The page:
Monsters: Dark Continent is the follow-up to Gareth Edward's Monsters. It features none of the original crew, nor the original location. However, it shares a lot of similarities with the previous film in the series.
The film starts off in Detroit. Devastated, post-apocalyptic-looking Detroit. Ruined locations will be the norm for the film. And it's entirely in shaky-cam. Normally, I hate shaky-cam. All of the footage from Monsters: Dark Continent sways gently as if shot by a handheld. In this one case, I think it enhances the film, never allowing the audience to focus on one thing entirely, emphasizing the shifting and slippery nature of action and intent.
Our protagonist, Parkes, joined the army to get out of Detroit. The army's original mission was to destroy the monsters, but imprecise bombing has turned a segment of the unnamed Middle-Eastern populace against American intervention. Yes the metaphor is pretty transparent, but with fantasy and horror films, it is possible to deal with themes that are too difficult to deal with head-on. Detroit holds no opportunity for Parkes, so he had to look for it elsewhere. But even in America, the monsters are a presence. Parkes shoots at painted images of monsters. He attends a bloodsport pitting a dog against a small version of the monsters. Parkes, winning us some sympathy, is disgusted by the entertainment.
Parkes ships out with his three best friends, Frankie, Shawn, and Karl. Sadly, we know that Shaun is going to die. His wife just had a baby, he promises to come back, and he's black. His fate could have only been more certain if he'd been about to retire.
In the desert, things are different from Detroit. Goliaths roam the dry planes in gigantic herds. These seem different from the previous iterations, perhaps due to the environment. But the monsters are no longer the military's main mission. Now, they are mainly concerned with shutting down insurgent activity. While the Goliaths are a threat, they do not set IED traps. And while anyone can identify a Goliath on sight, it's difficult to tell if any given local has hostile intentions. Nothing in this area is as clear as it seems.
We also meet a horse-sized intermediate stage monster. It can run along at a good clip, moving quickly on six legs. It is never made clear if all these different creatures are different species of alien, or of they are all growth stages of the Goliaths.
Everything turns to shit when they are ambushed. An IED followed by sniping kills the majority of the team, and pushes the protagonists into the hands of insurgents.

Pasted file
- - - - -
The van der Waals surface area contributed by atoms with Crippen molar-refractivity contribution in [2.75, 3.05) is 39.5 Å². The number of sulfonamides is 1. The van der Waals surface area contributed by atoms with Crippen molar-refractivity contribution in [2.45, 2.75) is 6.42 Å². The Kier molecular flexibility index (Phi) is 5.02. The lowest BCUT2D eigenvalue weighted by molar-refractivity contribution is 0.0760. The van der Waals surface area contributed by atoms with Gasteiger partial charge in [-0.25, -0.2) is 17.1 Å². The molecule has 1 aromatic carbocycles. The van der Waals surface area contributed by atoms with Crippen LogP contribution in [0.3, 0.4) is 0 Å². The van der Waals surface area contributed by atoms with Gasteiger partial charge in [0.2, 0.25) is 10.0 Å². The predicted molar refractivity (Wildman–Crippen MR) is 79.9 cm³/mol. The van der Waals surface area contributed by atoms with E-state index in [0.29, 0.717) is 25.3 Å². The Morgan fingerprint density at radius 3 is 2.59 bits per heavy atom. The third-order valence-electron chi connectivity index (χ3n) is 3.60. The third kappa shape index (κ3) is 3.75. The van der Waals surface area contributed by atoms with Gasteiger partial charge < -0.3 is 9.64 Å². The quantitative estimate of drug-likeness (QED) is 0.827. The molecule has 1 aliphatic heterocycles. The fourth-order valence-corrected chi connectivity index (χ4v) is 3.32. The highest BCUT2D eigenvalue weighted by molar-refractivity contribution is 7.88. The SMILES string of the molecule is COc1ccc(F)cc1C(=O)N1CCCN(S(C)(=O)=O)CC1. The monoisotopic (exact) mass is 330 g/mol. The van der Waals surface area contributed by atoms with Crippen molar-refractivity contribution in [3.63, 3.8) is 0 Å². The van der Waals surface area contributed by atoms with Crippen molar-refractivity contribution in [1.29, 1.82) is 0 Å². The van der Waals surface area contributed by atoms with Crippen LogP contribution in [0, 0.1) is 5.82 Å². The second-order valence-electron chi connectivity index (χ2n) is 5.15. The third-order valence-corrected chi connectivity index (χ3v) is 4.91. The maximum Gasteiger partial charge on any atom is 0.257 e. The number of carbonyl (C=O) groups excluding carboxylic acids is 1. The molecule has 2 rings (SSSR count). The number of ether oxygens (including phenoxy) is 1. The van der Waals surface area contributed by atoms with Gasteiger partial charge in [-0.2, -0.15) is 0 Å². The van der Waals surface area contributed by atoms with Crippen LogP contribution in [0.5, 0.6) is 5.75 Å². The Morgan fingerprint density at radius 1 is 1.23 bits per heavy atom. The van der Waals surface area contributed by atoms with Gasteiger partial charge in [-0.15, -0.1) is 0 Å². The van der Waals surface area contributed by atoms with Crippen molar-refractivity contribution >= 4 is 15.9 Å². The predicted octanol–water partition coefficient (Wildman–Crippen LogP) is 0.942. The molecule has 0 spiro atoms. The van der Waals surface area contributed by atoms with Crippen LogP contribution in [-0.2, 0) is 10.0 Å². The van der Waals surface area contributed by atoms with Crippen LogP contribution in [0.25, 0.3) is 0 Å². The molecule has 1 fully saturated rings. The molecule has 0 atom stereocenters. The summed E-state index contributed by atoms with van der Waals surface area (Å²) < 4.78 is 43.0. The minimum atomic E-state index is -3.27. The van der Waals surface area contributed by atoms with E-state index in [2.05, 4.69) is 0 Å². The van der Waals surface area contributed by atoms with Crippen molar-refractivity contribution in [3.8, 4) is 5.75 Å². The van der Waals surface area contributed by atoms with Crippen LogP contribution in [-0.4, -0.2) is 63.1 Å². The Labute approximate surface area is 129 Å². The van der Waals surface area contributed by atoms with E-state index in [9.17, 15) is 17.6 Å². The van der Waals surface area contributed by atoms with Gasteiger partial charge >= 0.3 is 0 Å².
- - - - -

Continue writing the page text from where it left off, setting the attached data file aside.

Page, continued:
The plot moves with frenetic brutality. Parkes' friends are killed without warning. We watch Frankie die a slow death, bleeding out from an abdominal wound. The casual interpretation of the film, asking who is the real monster, doesn't really fit. The camera does not judge actions. The script does not punish. The viewer is merely along for the ride, unable to see the next thing coming. Like the monsters, the brutality of humans just is, and the film makes no attempt to explain or justify it. But every major character has a meltdown at one point.
At this point, the film becomes is very similar to the first. Two people, in this case Parkes and Frater, undertake a journey that is impeded by the monsters. They meet local people, and get experience the hospitality of a involved in a culture they do not understand. Parkes wanders out into the night, and watches one of the Goliaths apparently mourning one of its own. The corpse releases spores in a beautiful florescent purple display. Like the people the Goliaths are capable of making something beautiful.
In an interesting closer that parallels the opening, Frater and Parkes come across some kids who are shooting at a wall with a painted Goliath on it. Exactly what Parkes was doing at the beginning of the film.
In the end, Frater becomes untethered because the mission is a failure. The men he is looking for are dead. That's been his focus, the thing that has kept him together through the film. The mission, which Frater has clung to, has failed. He staggers out of town to see an enormous eruption of something fantastically larger than any was have yet seen. And there the film ends.
There's a Cloverfield feel to Monsters: Dark Continent. The film doesn't feel it owes the audience a detailed explanation. In fact, that seems to be the point. The audience is just as much in the dark as to what's going to happen next as the characters are. Frightening things are happening, and it wears on the human characters. The monsters of the film aren't the focus, which was off-putting to a lot of people who were hoping for a movie that dealt more directly with monsters. As it is, I have to agree with Kim Newman's review for Empire, it's a good film that takes on human extremes in a way that a more straightforward film more directly about war would. As alien invasions go, this one is messy and slow, just like real-world invasions.